Here’s how plastic could affect your health

17 January 2020 12:02 am - 0     - {{hitsCtrl.values.hits}}

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Nowadays people don’t give much attention to food, sleeping and other habits that need to be prioritised. Therefore they look for easy ways to prepare meals. With globalization, people have been discovering new materials to prepare cooking utensils while new methods of cooking have replaced traditional methods. Utensils made out of traditional materials are time consuming to use while those made out of inexpensive, durable and user-friendly materials are easier to use. However, these materials could have adverse impacts on our health in the long-run. A popular substitute is plastics which provides a better solution in meeting these requirements in daily cooking and storage activities. This is because it is inexpensive, light in weight, strong, durable and corrosion resistant and includes high thermal and electrical insulation properties. These properties have made plastic the most used material for food and liquid packaging in recent times. 


Plastic


Plastic is the most useful synthetic substance, made up of elements extracted from fossil fuel resources. During the past 03 decades plastic materials have been used widely in food, clothing, shelter, transportation, construction, medical and leisure industries. The most common plastics are thermoplastic materials that are produced primarily by the catalytic polymerization ofethylene gas (C2H4) at elevated temperatures and pressures.


Plastic used in food preparation


Recent Plastic food and beverage containers have became fairly popular and have become ubiquitous in our lives. Plastics play a part in every phase of preparing food. Food gets processed on plastic equipment and packaged and shipped in plastic-lined boxes and cans. At home, we store and reheat the leftovers in plastic containers. 


Types of plastic use in food packaging


More than 30 types of plastics have been used as packaging materials including polyethylene, polypropylene, polycarbonates and polyvinyl chlorides. Polyethylene and polypropylene are the most common. 


Polyethylene


Has high or low density forms. High-density polyethylene is stiff and strong and used to bottle milk, water and juice and to box cereal (in boxliners), margarine, grocery, rubbish and retail bags but they are not heat stable. Low-density polyethylene is relatively transparent and used to produced bread bags, freezer bags, flexible lids and squeezable food bottles. Most commercial polyethylene formulations contain additives, such as stabilizers, antioxidants, cross-linking agents, slip and anti-block agents and fire retardants.


Polyethylene terephthalate


Is a polyester and is commonly used to produce soft drink bottles, jars and tubs, thermoformed trays and bags and snack wrappers because it is strong, heat resistant and resistant to gases and acidic foods. It can be transparent.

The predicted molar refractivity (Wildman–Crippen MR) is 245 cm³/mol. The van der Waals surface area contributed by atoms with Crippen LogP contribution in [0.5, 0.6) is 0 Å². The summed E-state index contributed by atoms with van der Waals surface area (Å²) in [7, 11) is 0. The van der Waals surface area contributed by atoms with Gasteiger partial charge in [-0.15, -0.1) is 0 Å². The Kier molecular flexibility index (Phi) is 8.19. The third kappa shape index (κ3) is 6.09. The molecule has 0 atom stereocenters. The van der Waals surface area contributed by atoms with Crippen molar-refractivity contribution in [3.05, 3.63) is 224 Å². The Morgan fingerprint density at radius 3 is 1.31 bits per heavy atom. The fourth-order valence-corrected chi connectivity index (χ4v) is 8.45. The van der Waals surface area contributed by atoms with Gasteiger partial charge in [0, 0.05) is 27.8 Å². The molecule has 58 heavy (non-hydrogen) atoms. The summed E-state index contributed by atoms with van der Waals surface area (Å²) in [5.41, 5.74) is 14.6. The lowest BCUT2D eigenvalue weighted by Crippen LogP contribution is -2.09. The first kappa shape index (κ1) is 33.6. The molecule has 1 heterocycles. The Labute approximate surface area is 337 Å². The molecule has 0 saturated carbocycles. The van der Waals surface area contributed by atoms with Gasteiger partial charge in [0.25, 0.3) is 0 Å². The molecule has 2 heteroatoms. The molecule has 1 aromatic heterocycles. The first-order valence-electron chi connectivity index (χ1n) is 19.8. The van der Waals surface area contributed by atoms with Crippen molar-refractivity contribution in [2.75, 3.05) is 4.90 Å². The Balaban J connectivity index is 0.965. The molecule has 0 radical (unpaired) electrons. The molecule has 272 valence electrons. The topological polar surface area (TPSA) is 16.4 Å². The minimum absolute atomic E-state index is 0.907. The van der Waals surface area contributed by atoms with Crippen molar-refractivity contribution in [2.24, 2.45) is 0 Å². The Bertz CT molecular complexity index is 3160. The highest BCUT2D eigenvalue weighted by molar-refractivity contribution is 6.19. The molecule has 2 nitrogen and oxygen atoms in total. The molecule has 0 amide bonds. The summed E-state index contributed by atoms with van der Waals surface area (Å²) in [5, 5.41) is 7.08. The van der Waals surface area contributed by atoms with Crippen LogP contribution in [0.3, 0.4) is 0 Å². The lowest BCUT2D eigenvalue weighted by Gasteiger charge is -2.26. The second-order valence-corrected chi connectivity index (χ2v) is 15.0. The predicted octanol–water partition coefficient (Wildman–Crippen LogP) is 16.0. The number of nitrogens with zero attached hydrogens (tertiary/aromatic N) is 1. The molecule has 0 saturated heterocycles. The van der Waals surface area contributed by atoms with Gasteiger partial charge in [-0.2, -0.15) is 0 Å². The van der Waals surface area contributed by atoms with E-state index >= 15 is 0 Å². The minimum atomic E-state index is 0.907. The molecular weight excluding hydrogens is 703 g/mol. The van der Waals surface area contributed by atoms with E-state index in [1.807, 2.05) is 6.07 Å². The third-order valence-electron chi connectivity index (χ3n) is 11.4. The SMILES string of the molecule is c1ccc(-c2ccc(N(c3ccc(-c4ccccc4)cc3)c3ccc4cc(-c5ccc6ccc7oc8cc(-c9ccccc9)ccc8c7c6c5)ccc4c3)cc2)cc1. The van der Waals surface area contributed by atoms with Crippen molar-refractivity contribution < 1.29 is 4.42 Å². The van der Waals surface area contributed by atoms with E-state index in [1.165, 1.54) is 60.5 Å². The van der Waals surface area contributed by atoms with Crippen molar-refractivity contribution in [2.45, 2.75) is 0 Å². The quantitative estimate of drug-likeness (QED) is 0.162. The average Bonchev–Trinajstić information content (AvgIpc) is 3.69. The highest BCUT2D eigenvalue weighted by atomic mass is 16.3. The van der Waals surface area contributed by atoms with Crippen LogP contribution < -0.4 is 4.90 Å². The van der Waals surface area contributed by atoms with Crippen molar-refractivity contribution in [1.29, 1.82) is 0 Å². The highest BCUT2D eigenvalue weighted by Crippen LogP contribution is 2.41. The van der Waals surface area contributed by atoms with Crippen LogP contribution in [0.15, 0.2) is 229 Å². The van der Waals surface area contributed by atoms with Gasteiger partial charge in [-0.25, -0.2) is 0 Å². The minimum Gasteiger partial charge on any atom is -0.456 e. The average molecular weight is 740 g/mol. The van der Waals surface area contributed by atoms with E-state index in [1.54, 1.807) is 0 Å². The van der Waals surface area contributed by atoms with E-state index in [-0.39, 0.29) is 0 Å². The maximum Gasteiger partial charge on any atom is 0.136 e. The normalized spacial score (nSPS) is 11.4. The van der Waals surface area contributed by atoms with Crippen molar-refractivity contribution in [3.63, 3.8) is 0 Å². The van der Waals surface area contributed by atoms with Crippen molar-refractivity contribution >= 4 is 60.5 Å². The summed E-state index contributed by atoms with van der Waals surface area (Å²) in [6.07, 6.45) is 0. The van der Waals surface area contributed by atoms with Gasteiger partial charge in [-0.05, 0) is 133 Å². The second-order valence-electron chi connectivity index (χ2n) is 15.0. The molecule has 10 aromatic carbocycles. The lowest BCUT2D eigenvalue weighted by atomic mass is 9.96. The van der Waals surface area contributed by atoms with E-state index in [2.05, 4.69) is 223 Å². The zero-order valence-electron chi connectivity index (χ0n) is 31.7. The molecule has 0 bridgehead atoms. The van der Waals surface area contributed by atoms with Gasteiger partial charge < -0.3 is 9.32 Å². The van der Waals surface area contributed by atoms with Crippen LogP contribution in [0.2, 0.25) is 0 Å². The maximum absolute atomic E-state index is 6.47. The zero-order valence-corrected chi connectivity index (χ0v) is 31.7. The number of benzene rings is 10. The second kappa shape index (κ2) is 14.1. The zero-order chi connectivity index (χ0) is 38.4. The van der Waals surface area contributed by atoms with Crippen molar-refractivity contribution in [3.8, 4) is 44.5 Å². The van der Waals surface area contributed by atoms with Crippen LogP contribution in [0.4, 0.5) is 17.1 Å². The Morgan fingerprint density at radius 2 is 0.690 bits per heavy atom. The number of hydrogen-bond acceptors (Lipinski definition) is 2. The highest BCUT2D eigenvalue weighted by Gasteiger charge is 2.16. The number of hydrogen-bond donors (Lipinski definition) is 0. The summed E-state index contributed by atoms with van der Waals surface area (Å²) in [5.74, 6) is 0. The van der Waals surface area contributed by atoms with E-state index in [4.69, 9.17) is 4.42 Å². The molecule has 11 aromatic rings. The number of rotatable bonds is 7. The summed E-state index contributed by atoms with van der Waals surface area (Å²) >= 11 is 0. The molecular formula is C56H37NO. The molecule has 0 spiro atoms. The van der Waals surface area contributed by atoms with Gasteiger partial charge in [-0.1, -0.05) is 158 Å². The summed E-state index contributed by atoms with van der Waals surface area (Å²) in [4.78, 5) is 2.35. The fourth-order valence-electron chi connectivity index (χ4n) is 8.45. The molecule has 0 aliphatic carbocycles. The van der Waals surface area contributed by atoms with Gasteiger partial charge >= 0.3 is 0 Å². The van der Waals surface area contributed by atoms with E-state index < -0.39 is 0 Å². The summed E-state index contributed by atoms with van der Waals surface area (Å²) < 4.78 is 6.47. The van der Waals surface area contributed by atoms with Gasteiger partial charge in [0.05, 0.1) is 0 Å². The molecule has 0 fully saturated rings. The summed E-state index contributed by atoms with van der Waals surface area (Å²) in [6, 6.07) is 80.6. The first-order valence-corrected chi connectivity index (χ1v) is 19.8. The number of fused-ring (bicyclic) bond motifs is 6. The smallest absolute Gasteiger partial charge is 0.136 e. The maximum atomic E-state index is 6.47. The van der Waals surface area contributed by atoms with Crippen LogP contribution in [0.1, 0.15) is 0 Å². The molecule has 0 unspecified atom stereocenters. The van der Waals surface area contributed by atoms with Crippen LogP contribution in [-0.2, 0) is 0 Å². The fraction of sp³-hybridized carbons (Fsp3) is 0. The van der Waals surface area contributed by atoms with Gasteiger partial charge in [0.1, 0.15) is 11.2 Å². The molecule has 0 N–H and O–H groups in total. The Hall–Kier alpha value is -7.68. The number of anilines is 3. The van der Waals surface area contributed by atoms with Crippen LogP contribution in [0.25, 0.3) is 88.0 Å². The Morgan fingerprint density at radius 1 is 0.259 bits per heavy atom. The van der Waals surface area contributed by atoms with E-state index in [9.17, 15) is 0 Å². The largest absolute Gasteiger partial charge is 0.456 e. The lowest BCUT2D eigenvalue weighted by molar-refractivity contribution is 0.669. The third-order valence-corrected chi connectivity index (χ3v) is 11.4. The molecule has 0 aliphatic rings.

Polypropylene


Is more heat resistant, harder, denser and more transparent than polyethylene. Hence it is used for heat-resistant microwavable packaging and sauce or salad dressing bottles. 


Polycarbonate


Is clear, heat resistant and durable and often used as a substitute for glass in items such as refillable water bottles and sterilisable bottles used as baby products. It is also sometimes used in epoxy-based lacquers on the inside of food and drink cans to prevent the contents reacting with the metal of the can. 


How plastic becomes toxic


Actually, plastic polymers are not toxic. However, in the plastic material production many of non-polymeric components such as residual monomers, oligomers, lowmolecular weight fragments, catalyst remnants, polymerization solvents and a wide range of additives are added.  Since the non-polymeric compounds usually are of low molecular weight and are either weakly bound or not bound at all to the polymeric macro-molecules, they, or their degradation products, can be released from the plastic product water or other contact media such as food. If the product is exposed to common-use stresses such as ultraviolet (UV) radiation in sunlight, microwave radiation,moist heat via boiling or dish washing.


Health hazards by particular toxic materials in plastic product


Bisphenol A: Bisphenol A is a toxic chemical which leaches from the lining of food and beverage cans where it is used as an ingredient in the plastic used to protect the food from direct contact with the can. It is especially likely to leach from plastics when they are cleaned with harsh detergents or contact with acidic or high-temperature liquids. BPA is used to form epoxy resin coating of water pipes also in older buildings, such resin coatings are used to avoid replacement of deteriorating pipes. Heavy exposure of BPA makes vast range of health consequences in human as followed;


Obesity:  Bisphenol A may increase the risk for obesity since neural routes that regulate feeding behaviour can distress by endocrine disruptors such as like bisphenol A and as a result of that obesity risk is increased.


Neurological Effects: BPA alters long-term effect on the hippocampus and this will induce significant effects on memory processes.